The memory is vivid. It is 1966.
Odessa Shannon and her husband, eager
to move from the District to Montgomery County for the schools, arrange to
tour a house for sale in Chevy Chase. As
they walk toward the front door, the real
estate agent, who is white, flees, rather
than show the house to the black couple.
“He saw us and he climbed out the
kitchen window,” Shannon says. “That was
our introduction to Montgomery County.”
Shannon moved to the Tamarack Triangle neighborhood in Silver Spring and
became one of Montgomery County’s
most revered civil rights advocates.
Today, she laughs as she tells that
absurd story. I laugh, too. But I’m laugh-
ing at myself because the depth and
tenacity of racism still has the power
to surprise me. There is a term for that: C L A U D
I was a child in the 1960s, living in a
white, Midwestern suburb. My mother
began my education in race, explaining that some grocery store chains transferred spoiling food to their inner-city
stores. That’s why African-Americans
sometimes shopped in our neighborhood
grocery store: to get a fair deal.
I was a young newspaper reporter in
Biloxi, Miss., in 1982, covering that city’s
first elected black official since Recon-
struction. Biloxi’s only black councilman
called one evening, sounding heart-
sick. He’d just left a Chamber of Com-
merce dinner where a white councilman
wore blackface and performed a vulgar
skit mocking women on welfare. That
shocked me, but not as much as what
happened next. My newspaper’s top edi-
tor tried to stop me from writing that
story, lest our readers get the impression
that his good friends at the Chamber of
Commerce were racists.
I was working in Norfolk, Va., in
1992, when the Los Angeles police officers who’d been caught on videotape
beating black construction worker Rodney King were acquitted of state criminal charges. Those events helped spark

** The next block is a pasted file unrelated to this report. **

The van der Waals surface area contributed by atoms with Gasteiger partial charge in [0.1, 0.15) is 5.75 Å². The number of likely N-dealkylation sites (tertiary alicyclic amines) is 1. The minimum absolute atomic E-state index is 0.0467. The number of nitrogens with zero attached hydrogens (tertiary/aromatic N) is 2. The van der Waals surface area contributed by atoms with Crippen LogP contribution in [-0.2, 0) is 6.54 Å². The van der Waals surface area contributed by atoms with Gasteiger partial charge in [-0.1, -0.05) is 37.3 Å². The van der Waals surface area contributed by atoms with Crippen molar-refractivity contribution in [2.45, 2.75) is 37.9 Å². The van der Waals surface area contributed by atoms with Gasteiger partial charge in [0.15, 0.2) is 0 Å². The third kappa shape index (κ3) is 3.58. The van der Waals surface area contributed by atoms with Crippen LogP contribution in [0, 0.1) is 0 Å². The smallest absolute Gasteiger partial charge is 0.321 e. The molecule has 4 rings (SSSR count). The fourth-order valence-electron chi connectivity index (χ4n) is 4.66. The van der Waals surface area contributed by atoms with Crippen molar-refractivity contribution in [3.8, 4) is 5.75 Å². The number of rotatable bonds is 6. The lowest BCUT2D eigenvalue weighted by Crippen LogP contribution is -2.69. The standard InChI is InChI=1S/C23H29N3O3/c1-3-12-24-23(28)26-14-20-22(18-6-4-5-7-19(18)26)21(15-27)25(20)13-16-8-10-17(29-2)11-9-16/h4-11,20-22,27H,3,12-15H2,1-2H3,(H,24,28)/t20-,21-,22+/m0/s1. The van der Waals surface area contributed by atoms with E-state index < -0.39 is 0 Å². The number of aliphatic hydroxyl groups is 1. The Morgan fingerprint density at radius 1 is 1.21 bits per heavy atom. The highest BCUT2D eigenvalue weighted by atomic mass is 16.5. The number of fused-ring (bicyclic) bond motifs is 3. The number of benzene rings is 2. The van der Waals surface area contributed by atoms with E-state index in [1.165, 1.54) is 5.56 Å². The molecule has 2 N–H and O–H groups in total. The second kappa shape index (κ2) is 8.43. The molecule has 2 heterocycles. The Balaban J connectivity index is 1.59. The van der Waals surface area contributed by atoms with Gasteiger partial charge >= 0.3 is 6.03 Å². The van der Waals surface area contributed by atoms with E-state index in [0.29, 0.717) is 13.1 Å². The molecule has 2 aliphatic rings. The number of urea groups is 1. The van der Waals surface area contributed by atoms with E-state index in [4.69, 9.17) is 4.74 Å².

deadly rioting in L.A. and prompted a
national discussion about racial divides.
At the time, I interviewed a gray-haired Virginia businessman with old-school manners: the picture of respectability. Still, he told me, as a black man,
he made sure to keep his hands on the
steering wheel whenever a police officer
pulled him over for a traffic stop. I was
so surprised I thought I’d never forget
that conversation. But I hadn’t thought
of it for years, not until this August.
I was transfixed by the televised spectacle in Ferguson, Mo., where white
police officers tear-gassed black protesters and pointed military-style automatic
weapons at them as if they were taking
Fallujah. The trigger for the protests was
familiar: a white police officer had shot
an unarmed black teenager. The aftermath was revelatory. It turned out that
relations between Ferguson police and
minorities were frayed long before the
shooting. Ferguson, where elected officials are white, filled municipal coffers by ticketing and fining its predominately black population, often for minor
offenses such as playing music too loud
in the car. People who couldn’t afford to
pay were arrested and jailed as if in some
Dickensian debtors’ prison. Arrests triggered downward spirals—missed work,
missed rent, eviction, lost jobs.
Following the story from the comfort
and security of my Bethesda home, Ferguson felt like a world away. But it isn’t.
In September, the federal Equal
Employment Opportunity Commission
Close to Home
The Bethesda area may have more in common
with Ferguson, Mo., than we’d like to think